Churches Housing Inc response to the Federal Budget 2021-22.
Churches Housing recognises that the Federal Government has made significant and worthy commitments across a range of sectors, but an opportunity for national leadership was missed in the Federal Budget last evening.
Of note is the contribution to Aged Care which supports an aging population to remain in their home for required care, but an issue of concern is for the elderly that do not have a home or are suffering housing insecurity in the current compromised rental market.
There is considerable new support for the services needed in our communities related to mental health and suicide, the provision of training and employment support to drive jobs and skills, childcare, and new initiatives for first home owners and single parents, and these matters are important to building a strong economy and supporting our citizens.
But right in the middle of it, is a disclaimer of the need to add social and affordable housing to the infrastructure projects, that would be a significant contributor to the mental health, and the hope for resilient citizens that can transform futures alongside the capability and skill building.
While the matter of housing is typically managed at the State level, the rising housing disaster post pandemic (job losses, housing losses and increased domestic violence), post fires, post floods and out-of-control markets have blitzed the basic housing needs and dreams of many Australians.
Australia must add this basic human right as a central tenant to the way we build our future. We cannot wait for vulnerable aging women, families escaping domestic violence, and those in crisis post pandemic, floods and fires to escalate into homelessness.
The flow-on impact to philanthropic organisations trying to help the safety, security, education and health of Australian children, women and families, creates massive challenges for the ongoing provision of support across Church and Community organisations who work everyday to make the lives of vulnerable Australians more secure.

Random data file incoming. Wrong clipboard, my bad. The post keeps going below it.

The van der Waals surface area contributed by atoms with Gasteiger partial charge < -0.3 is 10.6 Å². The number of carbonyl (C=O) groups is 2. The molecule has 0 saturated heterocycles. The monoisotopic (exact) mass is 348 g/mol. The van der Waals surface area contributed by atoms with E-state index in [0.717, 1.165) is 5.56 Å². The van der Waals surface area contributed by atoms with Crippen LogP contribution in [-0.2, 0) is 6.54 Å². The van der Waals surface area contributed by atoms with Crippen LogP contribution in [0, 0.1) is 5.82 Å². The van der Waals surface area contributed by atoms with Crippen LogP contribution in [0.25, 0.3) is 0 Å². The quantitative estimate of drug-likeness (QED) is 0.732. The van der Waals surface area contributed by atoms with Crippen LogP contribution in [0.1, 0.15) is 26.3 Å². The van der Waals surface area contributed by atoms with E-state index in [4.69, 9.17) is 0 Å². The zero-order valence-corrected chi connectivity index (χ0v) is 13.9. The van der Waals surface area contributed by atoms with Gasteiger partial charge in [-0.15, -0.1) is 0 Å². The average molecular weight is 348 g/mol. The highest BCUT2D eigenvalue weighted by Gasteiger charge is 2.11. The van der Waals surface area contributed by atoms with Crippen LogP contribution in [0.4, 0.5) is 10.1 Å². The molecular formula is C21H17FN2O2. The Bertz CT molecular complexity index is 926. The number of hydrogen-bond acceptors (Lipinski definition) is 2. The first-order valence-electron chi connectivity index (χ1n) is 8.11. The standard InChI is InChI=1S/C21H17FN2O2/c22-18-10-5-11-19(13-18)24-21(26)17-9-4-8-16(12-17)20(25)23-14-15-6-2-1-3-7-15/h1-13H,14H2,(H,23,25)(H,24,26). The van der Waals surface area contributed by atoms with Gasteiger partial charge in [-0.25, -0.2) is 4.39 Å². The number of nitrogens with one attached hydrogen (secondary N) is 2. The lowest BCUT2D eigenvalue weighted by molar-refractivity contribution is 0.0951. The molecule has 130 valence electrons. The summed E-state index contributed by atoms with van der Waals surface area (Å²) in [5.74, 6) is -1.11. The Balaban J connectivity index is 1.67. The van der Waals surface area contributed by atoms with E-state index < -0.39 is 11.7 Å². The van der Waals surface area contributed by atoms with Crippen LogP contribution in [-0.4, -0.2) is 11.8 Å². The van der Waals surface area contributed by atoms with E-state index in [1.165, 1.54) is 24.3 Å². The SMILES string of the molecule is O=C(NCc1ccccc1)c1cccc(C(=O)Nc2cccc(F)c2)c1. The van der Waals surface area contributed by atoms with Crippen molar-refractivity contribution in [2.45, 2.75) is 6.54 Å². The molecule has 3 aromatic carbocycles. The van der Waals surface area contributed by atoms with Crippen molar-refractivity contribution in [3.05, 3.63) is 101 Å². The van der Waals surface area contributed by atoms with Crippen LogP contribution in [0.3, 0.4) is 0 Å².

With the adoption of the Universal Declaration of Human Rights in 1948, the right to adequate housing joined the body of international, universally applicable, and universally accepted human rights law. Accordingly, adequate housing is universally viewed as one of the most basic human needs. The significance of a secure place to live for human dignity, physical and mental health, and overall quality of life is at the heart of healthy and resilient communities.
We are not a socialist country but we must work to narrow the gap. We want to remain the lucky country, and we could lead the way in innovative approaches to address the housing issues for the increasing number of disadvantaged citizens – not set them off to one side, as this will see a rapidly increasing downward spiral in the wellbeing of too many Australians.
Churches Housing Inc. is the peak body representing the many wonderful faith-based organisations – from Anglicare through to Wesley Mission – church denominations, philanthropists and individuals who work to provide housing for so many in our communities.
Now more than ever is the time for critical partnerships between government both Federal and State to offer affordable housing – a National Strategy and plan would be a great start!
Rose Thomson CEO